The houses at the bottom of the nut are very old school architecture and very pretty. Looks like a nice place to live. Walking down to the marina the colour of the water was beautiful aqua blue and emerald colour. 


Stanley Harbour


Stanley Boat Ramp
It was about 3pm by the time we had left Stanley and headed towards Bernie and Devonport where we had to be back to the boat. The boat wasn't due to leave until about 9:30pm so we still had plenty of time so once we got to Burnie we decided to head down around a few of the other little back roads on the northern part of the Island.

We stopped in at Woodhouse lookout, a fantastic little road out in the middle of nowhere with no one on it. This road is a 'B' road out through the little farming communities. There are lots of elevation changes on this road with forested mountains to hilly farm lands and little river gorges. Fantastic views from the lookout.


Woodhouse Lookout





We arrived in Devonport just before 6pm and filled up the bikes. Whilst at the petrol station a couple of guys pulled up in a 1938 Alfa Romeo open wheeler. The owner was one year younger than the car. He was pretty enthused to show of the car opening the engine bay to show us. He was wiping oil off of the engine bay door after opening it.






Looking over the car Stu says to the gentleman owner of this beautiful Alfa. 'The boot's not very big'. His reply was 'your prick's not very big either'. There was laughter all around. BAM wasn't expecting that.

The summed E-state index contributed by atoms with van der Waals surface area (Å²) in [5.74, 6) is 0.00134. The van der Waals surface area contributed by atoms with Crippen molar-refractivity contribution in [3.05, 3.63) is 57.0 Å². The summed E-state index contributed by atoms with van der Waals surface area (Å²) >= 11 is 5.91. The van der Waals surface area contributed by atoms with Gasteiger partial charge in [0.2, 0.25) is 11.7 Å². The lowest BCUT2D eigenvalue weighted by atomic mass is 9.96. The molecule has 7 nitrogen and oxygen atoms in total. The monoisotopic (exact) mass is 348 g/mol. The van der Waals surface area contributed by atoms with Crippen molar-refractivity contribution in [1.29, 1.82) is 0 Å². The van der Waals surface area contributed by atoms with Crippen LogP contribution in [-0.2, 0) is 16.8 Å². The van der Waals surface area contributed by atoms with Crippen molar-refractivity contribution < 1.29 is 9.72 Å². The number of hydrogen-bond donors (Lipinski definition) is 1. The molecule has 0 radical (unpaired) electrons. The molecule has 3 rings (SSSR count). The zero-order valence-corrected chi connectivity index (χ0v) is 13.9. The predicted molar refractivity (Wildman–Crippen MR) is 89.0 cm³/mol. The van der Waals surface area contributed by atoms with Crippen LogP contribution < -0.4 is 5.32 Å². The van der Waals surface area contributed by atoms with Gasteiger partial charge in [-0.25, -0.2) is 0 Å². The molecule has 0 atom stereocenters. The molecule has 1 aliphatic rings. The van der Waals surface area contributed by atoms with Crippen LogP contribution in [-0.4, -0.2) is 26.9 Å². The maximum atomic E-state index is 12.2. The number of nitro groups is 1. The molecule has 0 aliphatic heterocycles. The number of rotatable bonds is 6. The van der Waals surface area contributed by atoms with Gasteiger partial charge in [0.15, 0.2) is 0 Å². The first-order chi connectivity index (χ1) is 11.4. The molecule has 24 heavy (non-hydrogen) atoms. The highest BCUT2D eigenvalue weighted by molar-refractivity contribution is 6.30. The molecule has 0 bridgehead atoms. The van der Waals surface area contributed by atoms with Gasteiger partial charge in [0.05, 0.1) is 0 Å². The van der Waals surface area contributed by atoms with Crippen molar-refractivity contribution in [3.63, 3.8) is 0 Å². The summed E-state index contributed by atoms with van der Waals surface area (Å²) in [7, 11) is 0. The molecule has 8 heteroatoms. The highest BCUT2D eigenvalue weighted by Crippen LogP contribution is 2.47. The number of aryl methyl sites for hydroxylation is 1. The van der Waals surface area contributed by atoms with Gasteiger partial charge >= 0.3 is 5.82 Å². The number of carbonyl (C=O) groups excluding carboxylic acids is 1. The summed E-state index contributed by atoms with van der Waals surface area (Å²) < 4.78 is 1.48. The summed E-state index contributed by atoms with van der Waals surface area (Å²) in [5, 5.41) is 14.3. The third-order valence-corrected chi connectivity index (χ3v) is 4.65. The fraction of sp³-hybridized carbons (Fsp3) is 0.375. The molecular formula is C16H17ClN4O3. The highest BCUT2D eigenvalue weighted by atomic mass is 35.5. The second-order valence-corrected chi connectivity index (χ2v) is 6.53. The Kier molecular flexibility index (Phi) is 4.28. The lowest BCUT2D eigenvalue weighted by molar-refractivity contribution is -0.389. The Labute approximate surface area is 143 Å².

We had to wait for the boarding time on the ship so we went to a local club and had some food and drinks and waited. About an hour from departure we rode down to wait in line. It seemed like we had to wait about an hour till be could board the ship again, by the time we got on and dumped our gear in the room it was about 10pm. A few wind down beers before we hit that little tiny cabin. This time I put ear plugs in and actually got some sleep.



Tassie is such a beautiful place to ride that 6 days was just over with far too soon. Two weeks would have been a much better trip as you could do some touristy type things as well but there are so many places we just didn't get to see and fantastic roads that we missed out on riding. Perhaps another time. 



If your thinking of riding Tassie my advice is just do it you won't regret it. We booked our accommodation in advance as there was 6 off us travelling around. If your travelling by yourself you might be able to wing it and get accommodation as you go but if your in a large group I'd recommend you book in advance.

You might want to check the road conditions before you come as well as a lot of roads look like sealed roads on google map but in reality are small one lane dirt tracks. Fine for Teneree riders not so much for sportsbikes.

One of my biggest tips for riding tassie would be to not ride around near dawn or dusk and definitely never after dark, there is so much wildlife in this place you can spot road kill on the side of the road every couple of hundred metres. That means no 1600km rides in 24 Hrs Andrew. Another good one is to be careful with fuel stops. If you have a small tank make sure you fill up early as some places just don't have any fuel available or are not open after lunchtime on Saturday. Gordon River road has 1 fuel stop along in 105kms and its a one way road.


Todays Map Reference

11 comments: